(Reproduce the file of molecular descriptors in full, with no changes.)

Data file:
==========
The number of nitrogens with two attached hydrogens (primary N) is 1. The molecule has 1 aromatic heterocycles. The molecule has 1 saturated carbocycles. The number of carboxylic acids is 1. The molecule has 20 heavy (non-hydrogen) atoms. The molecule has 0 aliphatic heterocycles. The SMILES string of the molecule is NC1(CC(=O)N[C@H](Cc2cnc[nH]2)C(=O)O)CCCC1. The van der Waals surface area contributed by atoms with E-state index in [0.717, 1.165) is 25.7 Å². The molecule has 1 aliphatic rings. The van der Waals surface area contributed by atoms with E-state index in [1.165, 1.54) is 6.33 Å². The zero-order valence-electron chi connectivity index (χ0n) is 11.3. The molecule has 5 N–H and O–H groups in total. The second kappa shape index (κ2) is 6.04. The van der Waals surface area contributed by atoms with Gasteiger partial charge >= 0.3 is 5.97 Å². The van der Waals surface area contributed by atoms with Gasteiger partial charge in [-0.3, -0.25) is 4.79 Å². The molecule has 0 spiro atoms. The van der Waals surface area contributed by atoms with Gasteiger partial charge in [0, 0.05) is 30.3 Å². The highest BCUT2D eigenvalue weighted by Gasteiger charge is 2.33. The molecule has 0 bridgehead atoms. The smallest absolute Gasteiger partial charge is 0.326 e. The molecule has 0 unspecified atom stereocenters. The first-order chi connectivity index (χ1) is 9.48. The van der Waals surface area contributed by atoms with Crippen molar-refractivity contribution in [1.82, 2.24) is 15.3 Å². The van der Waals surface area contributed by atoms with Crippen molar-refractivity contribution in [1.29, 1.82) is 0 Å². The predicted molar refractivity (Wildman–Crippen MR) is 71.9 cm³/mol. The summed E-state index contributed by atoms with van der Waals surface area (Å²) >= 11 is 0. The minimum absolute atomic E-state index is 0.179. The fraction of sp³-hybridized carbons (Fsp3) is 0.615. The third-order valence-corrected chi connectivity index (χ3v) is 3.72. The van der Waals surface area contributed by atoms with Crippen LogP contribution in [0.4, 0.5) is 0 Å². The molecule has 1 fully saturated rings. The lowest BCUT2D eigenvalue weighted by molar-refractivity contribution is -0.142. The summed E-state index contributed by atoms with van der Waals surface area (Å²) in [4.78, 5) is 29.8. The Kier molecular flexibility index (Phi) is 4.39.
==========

The number of nitrogens with two attached hydrogens (primary N) is 1. The molecule has 1 aromatic heterocycles. The molecule has 1 saturated carbocycles. The number of carboxylic acids is 1. The molecule has 20 heavy (non-hydrogen) atoms. The molecule has 0 aliphatic heterocycles. The SMILES string of the molecule is NC1(CC(=O)N[C@H](Cc2cnc[nH]2)C(=O)O)CCCC1. The van der Waals surface area contributed by atoms with E-state index in [0.717, 1.165) is 25.7 Å². The molecule has 1 aliphatic rings. The van der Waals surface area contributed by atoms with E-state index in [1.165, 1.54) is 6.33 Å². The zero-order valence-electron chi connectivity index (χ0n) is 11.3. The molecule has 5 N–H and O–H groups in total. The second kappa shape index (κ2) is 6.04. The van der Waals surface area contributed by atoms with Gasteiger partial charge >= 0.3 is 5.97 Å². The van der Waals surface area contributed by atoms with Gasteiger partial charge in [-0.3, -0.25) is 4.79 Å². The molecule has 0 spiro atoms. The van der Waals surface area contributed by atoms with Gasteiger partial charge in [0, 0.05) is 30.3 Å². The highest BCUT2D eigenvalue weighted by Gasteiger charge is 2.33. The molecule has 0 bridgehead atoms. The smallest absolute Gasteiger partial charge is 0.326 e. The molecule has 0 unspecified atom stereocenters. The first-order chi connectivity index (χ1) is 9.48. The van der Waals surface area contributed by atoms with Crippen molar-refractivity contribution in [1.82, 2.24) is 15.3 Å². The van der Waals surface area contributed by atoms with Crippen molar-refractivity contribution in [1.29, 1.82) is 0 Å². The predicted molar refractivity (Wildman–Crippen MR) is 71.9 cm³/mol. The summed E-state index contributed by atoms with van der Waals surface area (Å²) >= 11 is 0. The minimum absolute atomic E-state index is 0.179. The fraction of sp³-hybridized carbons (Fsp3) is 0.615. The third-order valence-corrected chi connectivity index (χ3v) is 3.72. The van der Waals surface area contributed by atoms with Crippen LogP contribution in [0.4, 0.5) is 0 Å². The molecule has 1 fully saturated rings. The lowest BCUT2D eigenvalue weighted by molar-refractivity contribution is -0.142. The summed E-state index contributed by atoms with van der Waals surface area (Å²) in [4.78, 5) is 29.8. The Kier molecular flexibility index (Phi) is 4.39.